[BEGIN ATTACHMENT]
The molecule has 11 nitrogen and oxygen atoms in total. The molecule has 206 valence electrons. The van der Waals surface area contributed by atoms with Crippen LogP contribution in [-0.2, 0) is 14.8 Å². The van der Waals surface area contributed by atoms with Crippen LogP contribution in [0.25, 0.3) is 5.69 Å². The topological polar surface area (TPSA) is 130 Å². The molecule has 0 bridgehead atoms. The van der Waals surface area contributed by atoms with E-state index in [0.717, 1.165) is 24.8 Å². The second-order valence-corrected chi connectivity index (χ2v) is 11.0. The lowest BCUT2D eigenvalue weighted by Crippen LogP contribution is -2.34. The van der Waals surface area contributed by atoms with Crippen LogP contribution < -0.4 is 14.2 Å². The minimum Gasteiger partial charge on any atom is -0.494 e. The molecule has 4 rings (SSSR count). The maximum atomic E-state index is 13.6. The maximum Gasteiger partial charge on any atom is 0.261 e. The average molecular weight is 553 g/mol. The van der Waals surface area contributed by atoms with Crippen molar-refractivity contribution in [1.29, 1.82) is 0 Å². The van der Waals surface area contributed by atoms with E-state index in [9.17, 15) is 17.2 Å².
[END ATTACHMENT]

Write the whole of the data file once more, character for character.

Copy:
The molecule has 11 nitrogen and oxygen atoms in total. The molecule has 206 valence electrons. The van der Waals surface area contributed by atoms with Crippen LogP contribution in [-0.2, 0) is 14.8 Å². The van der Waals surface area contributed by atoms with Crippen LogP contribution in [0.25, 0.3) is 5.69 Å². The topological polar surface area (TPSA) is 130 Å². The molecule has 0 bridgehead atoms. The van der Waals surface area contributed by atoms with E-state index in [0.717, 1.165) is 24.8 Å². The second-order valence-corrected chi connectivity index (χ2v) is 11.0. The lowest BCUT2D eigenvalue weighted by Crippen LogP contribution is -2.34. The van der Waals surface area contributed by atoms with Crippen LogP contribution < -0.4 is 14.2 Å². The minimum Gasteiger partial charge on any atom is -0.494 e. The molecule has 4 rings (SSSR count). The maximum atomic E-state index is 13.6. The maximum Gasteiger partial charge on any atom is 0.261 e. The average molecular weight is 553 g/mol. The van der Waals surface area contributed by atoms with Crippen molar-refractivity contribution in [1.29, 1.82) is 0 Å². The van der Waals surface area contributed by atoms with E-state index in [9.17, 15) is 17.2 Å².